Sub-industry leaders: BYD Electronic , ZTE, Hengtong Optic 
GDS Holdings has data centres around the country and provides cloud services to a wide array of firms. As the name would suggest, TravelSky provides IT solutions primarily to airlines and other tourism-related businesses. Meanwhile, DHC Software specialises in industry software development and other IT services for a diverse range of industries.18
Sub-industry leaders: GDS Holdings, TravelSky, Kingsoft Cloud
Long-term tailwinds for China’s IT sector
National strategic policy
The Made in China 2025 plan was issued by the State Council in May 2015. The 10 year plan, which takes some inspiration from Germany’s Industry 4.0 plan, is designed to comprehensively upgrade China’s manufacturing so that the country can maintain medium to high-speed growth.19
Among the ten critical industries targeted for increased growth are IT, AI, power equipment, chipmaking and advanced robots.
Chipmaking stands out because of how crucial it is to the competitive power of the Chinese tech industry. Although China has the world’s fourth largest chip foundry, SMIC, its technology still lags competitors in South Korea, Japan, Taiwan and the US.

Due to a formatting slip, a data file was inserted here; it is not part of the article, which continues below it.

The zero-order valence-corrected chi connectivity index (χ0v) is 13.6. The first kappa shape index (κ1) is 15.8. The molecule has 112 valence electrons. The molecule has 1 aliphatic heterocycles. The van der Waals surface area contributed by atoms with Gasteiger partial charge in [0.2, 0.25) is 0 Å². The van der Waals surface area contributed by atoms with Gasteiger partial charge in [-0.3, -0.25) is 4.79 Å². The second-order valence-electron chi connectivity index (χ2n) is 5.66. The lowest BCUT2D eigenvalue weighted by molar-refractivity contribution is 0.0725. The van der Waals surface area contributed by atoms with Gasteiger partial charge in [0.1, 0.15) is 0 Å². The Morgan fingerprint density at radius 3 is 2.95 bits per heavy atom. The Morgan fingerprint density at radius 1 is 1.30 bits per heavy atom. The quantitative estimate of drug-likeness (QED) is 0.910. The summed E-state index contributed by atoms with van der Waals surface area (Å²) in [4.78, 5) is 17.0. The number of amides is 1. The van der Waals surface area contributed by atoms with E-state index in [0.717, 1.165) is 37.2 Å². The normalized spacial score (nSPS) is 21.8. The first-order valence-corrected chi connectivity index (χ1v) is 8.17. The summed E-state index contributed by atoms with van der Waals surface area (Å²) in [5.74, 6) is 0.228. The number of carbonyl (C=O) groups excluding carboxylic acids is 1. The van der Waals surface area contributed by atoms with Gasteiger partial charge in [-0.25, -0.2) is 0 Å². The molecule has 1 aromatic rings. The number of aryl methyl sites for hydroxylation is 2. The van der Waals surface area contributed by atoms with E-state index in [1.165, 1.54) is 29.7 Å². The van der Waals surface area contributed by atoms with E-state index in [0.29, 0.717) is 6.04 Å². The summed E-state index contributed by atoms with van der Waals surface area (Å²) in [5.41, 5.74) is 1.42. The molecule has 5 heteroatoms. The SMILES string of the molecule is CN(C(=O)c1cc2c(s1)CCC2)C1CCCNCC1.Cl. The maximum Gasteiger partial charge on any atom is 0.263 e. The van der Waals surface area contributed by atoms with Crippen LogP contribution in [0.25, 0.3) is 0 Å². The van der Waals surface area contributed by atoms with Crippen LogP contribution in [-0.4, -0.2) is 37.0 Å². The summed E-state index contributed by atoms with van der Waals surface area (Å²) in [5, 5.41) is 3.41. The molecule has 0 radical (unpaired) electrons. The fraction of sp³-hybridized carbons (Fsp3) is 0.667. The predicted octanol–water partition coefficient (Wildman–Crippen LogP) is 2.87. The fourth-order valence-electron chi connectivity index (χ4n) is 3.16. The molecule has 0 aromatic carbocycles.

As the recent sanctions against Huawei demonstrated, Chinese tech companies can be vulnerable to foreign policy. Huawei’s smartphone sales tanked by 40% in the last quarter of 2020 because of US sanctions.20
One of the goals of Made in China 2025 is to fix this vulnerability. Beijing’s consternation over dependence on foreign technology was palpable in the fourteenth FYP, which was approved in March 2021 at the thirteenth National People’s Congress.
The fourteenth FYP stands out because of its emphasis on technological innovation and fostering a dual-circulation economy that can withstand external shocks. In particular, the plan sets out a goal of maintaining 7% annual growth in R&D spending over the next five years. Both Made in China 2025 and the fourteenth FYP underscore Beijing’s increasing prioritisation of the IT sector.
Growth of ecommerce
The growth of China’s ecommerce market over the last 15 years has been closely linked to the growth of domestic smartphones and internet services. In 2005, China’s ecommerce market accounted for less than 1% percent of the global market, compared to the US market which accounted for 34.9%.
By 2016, China’s ecommerce market made up 42% of global sales, compared to 24.1% by the US.21 Chinese ecommerce has been boosted by a broad adoption of mobile payments, as evidenced by the fact China’s mobile payment penetration rate stood at 81% in 2019, compared to 29% in the US.22 Continued growth of ecommerce in China will likely propel significant smart phone sales and 5G investments across the country.